• 0 avatar
          Hummer

          I literally own 2 H2s and used to own 2 H1s (down to one now), and a couple Scouts through the years; I am well versed on slow. For a car that weighs under 2 tons, I found the 2.5L adequate at best to shuffle the Mazda around. Given the option then my dad would have likely went with a turbo 2.5l, but he took what was on the lot. Granted he’s much happier in the SS sedan A6 he traded the Mazda for, can’t beat 6.2L V8s.

          I didn’t start driving until 96 so never had to put up with the horrors of the 80s. My 96 K1500 with the 350 was my first taste of driving.

          • 0 avatar
            rpn453

            Sounds like you simply don’t like driving compact FWD economy cars. I enjoy ringing them out, but most of their drivers just don’t care about accelerating quickly.

            I once asked the 2.0L Mazda3 owner I know if she had ever floored the accelerator pedal on a vehicle. “Why would I want to do that?” If you put a 4000 rpm limiter on her car, I doubt she’d never find it.

            The Skyactiv isn’t as enjoyable to rev as the MZR, but it is a bit torquier.

  • avatar
    thegamper

    Love that they are offering this in AWD. The current 3 is pretty light as I recall, around 3000 lbs with 184 hp. That is nothing to snear at in terms of power. It will be interesting to see what the output of the new skyactive x engine will be. If you have AWD, 6spd manual, low weight with 200 plus hp that 40 something miles to the gallon, that will really be something.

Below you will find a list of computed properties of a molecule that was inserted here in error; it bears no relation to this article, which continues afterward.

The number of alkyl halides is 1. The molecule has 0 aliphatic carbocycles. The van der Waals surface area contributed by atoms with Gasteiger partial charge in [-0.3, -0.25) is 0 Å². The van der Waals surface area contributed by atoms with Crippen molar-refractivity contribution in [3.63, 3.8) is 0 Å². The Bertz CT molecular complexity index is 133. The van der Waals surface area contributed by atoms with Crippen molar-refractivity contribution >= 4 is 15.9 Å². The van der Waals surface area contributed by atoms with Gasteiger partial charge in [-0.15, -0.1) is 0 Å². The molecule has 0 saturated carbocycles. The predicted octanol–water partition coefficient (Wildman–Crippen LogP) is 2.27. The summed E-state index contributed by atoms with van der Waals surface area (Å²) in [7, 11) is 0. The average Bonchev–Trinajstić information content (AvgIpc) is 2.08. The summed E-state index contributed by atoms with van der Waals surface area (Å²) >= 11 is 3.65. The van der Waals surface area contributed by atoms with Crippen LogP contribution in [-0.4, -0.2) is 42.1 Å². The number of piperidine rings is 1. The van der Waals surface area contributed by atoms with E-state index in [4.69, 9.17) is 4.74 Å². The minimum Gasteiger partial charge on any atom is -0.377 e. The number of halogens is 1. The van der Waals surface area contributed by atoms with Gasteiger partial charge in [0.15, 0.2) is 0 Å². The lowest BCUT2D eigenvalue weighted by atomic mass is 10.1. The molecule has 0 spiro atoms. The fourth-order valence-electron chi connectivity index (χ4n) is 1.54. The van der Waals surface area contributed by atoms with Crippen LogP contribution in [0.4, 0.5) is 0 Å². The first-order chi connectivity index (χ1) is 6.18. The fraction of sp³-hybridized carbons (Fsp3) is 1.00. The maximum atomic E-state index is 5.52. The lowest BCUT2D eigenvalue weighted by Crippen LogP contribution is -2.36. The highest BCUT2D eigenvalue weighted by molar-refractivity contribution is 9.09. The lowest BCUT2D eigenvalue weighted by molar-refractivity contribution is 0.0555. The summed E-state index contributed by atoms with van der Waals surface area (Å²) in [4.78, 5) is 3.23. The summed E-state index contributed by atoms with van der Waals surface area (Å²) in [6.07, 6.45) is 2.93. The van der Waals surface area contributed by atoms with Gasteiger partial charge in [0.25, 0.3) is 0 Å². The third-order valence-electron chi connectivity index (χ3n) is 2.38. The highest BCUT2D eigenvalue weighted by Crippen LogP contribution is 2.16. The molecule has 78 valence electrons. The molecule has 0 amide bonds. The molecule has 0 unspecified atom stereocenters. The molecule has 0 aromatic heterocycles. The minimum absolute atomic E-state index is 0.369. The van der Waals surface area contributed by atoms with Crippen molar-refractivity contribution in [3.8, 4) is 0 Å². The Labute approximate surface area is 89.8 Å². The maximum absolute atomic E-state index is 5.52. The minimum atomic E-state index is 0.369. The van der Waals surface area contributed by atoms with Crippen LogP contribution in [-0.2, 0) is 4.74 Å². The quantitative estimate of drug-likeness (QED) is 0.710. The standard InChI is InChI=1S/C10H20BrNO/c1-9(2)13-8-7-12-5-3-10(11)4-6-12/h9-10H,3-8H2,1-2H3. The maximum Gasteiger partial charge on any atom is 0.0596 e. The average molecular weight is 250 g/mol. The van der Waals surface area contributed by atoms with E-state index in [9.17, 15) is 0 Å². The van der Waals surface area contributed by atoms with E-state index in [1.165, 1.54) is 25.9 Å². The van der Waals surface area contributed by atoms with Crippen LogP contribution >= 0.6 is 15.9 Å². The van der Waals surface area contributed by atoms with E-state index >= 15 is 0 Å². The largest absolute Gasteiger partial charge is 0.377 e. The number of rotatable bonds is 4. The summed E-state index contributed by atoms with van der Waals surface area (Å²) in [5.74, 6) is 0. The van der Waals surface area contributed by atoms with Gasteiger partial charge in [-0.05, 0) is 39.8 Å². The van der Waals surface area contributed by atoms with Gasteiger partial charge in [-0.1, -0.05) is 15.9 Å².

Specs aside, this combo is probably a decade too late and sales will be slow for the 3 compared to the CX-5.

    Id love to see one in person, I am not really loving the hatch in pictures. When it comes to a car this size, I typically think the Hatch version looks better as a rule.

  • avatar
    nels0300

    My 2 favorite automakers, the 2 that I’ve given more of my money to than any other automakers by far, Honda and Mazda, have lost it.

    These two automakers made cars that had had that special something that other mainstream automakers didn’t have.

    80s-90s Hondas, with world class naturally aspirated 4 cylinders, industry leading manual transmissions, and *understated good looks*. What happened to that company?

    What happened to the “zoom zoom” company? The company that made affordable driver’s cars? Who thought it was a good idea to put an 80s K-car rear suspension in the Mazda3? Who thought it was a good idea to make the price of entry for a manual Mazda3 $27K?

    And how in the world did Hyundai-Kia come in and fill the gap left by Mazda and Honda?

    Strange world we live in.

    • 0 avatar
      slavuta

      +1

    • 0 avatar
      Maymar

      Maybe wait until a few reviews come out (or drive it yourself) before writing off the 3? I don’t doubt that Hyundai-Kia have made massive strides, but you’re delusional to think they’ve unquestionably usurped the traditional enthusiast choices. Most of their dedicated performance stuff is still good…for a Hyundai (or 95% of whatever benchmark at 80% of the price), and the regular stuff is…plain and regular.

      • 0 avatar
        notapreppie

        Or, you know, give it a test drive yourself rather than relying on other people’s opinions and your own biases.

        I wonder how many of the people whining about the torsion beam rear suspension have mechanical engineering degrees or could even tell the handling difference between a Yukon and a Ferrari.

        • 0 avatar
          Maymar